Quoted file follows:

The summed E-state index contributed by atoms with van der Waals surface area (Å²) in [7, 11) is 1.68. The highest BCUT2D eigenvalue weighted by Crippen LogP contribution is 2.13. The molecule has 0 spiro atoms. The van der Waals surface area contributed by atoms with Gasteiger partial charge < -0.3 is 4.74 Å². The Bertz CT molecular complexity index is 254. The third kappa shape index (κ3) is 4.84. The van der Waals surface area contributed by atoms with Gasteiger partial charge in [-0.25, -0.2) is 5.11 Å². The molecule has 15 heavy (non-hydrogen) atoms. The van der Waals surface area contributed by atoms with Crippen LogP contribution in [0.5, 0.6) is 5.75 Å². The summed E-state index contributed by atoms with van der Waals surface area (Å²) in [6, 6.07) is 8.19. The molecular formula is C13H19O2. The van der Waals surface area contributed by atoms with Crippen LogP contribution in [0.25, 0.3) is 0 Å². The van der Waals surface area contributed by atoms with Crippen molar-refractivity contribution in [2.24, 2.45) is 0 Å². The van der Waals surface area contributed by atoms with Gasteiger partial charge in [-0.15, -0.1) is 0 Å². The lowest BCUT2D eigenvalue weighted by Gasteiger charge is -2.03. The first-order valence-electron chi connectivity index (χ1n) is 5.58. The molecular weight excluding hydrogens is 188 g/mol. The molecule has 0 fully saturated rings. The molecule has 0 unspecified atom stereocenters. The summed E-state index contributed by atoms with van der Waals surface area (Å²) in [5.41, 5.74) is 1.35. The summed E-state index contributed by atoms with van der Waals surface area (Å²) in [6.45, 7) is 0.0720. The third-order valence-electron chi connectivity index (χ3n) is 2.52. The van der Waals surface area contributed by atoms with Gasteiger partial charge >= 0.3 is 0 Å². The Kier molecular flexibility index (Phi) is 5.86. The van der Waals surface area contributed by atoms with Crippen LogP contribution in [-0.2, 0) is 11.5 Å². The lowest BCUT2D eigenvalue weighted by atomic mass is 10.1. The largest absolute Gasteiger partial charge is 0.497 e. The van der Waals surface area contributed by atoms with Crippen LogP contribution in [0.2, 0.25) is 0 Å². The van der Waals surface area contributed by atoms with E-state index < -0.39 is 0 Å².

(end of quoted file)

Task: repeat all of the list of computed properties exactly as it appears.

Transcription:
The summed E-state index contributed by atoms with van der Waals surface area (Å²) in [7, 11) is 1.68. The highest BCUT2D eigenvalue weighted by Crippen LogP contribution is 2.13. The molecule has 0 spiro atoms. The van der Waals surface area contributed by atoms with Gasteiger partial charge < -0.3 is 4.74 Å². The Bertz CT molecular complexity index is 254. The third kappa shape index (κ3) is 4.84. The van der Waals surface area contributed by atoms with Gasteiger partial charge in [-0.25, -0.2) is 5.11 Å². The molecule has 15 heavy (non-hydrogen) atoms. The van der Waals surface area contributed by atoms with Crippen LogP contribution in [0.5, 0.6) is 5.75 Å². The summed E-state index contributed by atoms with van der Waals surface area (Å²) in [6, 6.07) is 8.19. The molecular formula is C13H19O2. The van der Waals surface area contributed by atoms with Crippen LogP contribution in [0.25, 0.3) is 0 Å². The van der Waals surface area contributed by atoms with Crippen molar-refractivity contribution in [2.24, 2.45) is 0 Å². The van der Waals surface area contributed by atoms with Gasteiger partial charge in [-0.15, -0.1) is 0 Å². The lowest BCUT2D eigenvalue weighted by Gasteiger charge is -2.03. The first-order valence-electron chi connectivity index (χ1n) is 5.58. The molecular weight excluding hydrogens is 188 g/mol. The molecule has 0 fully saturated rings. The molecule has 0 unspecified atom stereocenters. The summed E-state index contributed by atoms with van der Waals surface area (Å²) in [5.41, 5.74) is 1.35. The summed E-state index contributed by atoms with van der Waals surface area (Å²) in [6.45, 7) is 0.0720. The third-order valence-electron chi connectivity index (χ3n) is 2.52. The van der Waals surface area contributed by atoms with Gasteiger partial charge >= 0.3 is 0 Å². The Kier molecular flexibility index (Phi) is 5.86. The van der Waals surface area contributed by atoms with Crippen LogP contribution in [-0.2, 0) is 11.5 Å². The lowest BCUT2D eigenvalue weighted by atomic mass is 10.1. The largest absolute Gasteiger partial charge is 0.497 e. The van der Waals surface area contributed by atoms with Crippen LogP contribution in [0.2, 0.25) is 0 Å². The van der Waals surface area contributed by atoms with E-state index < -0.39 is 0 Å².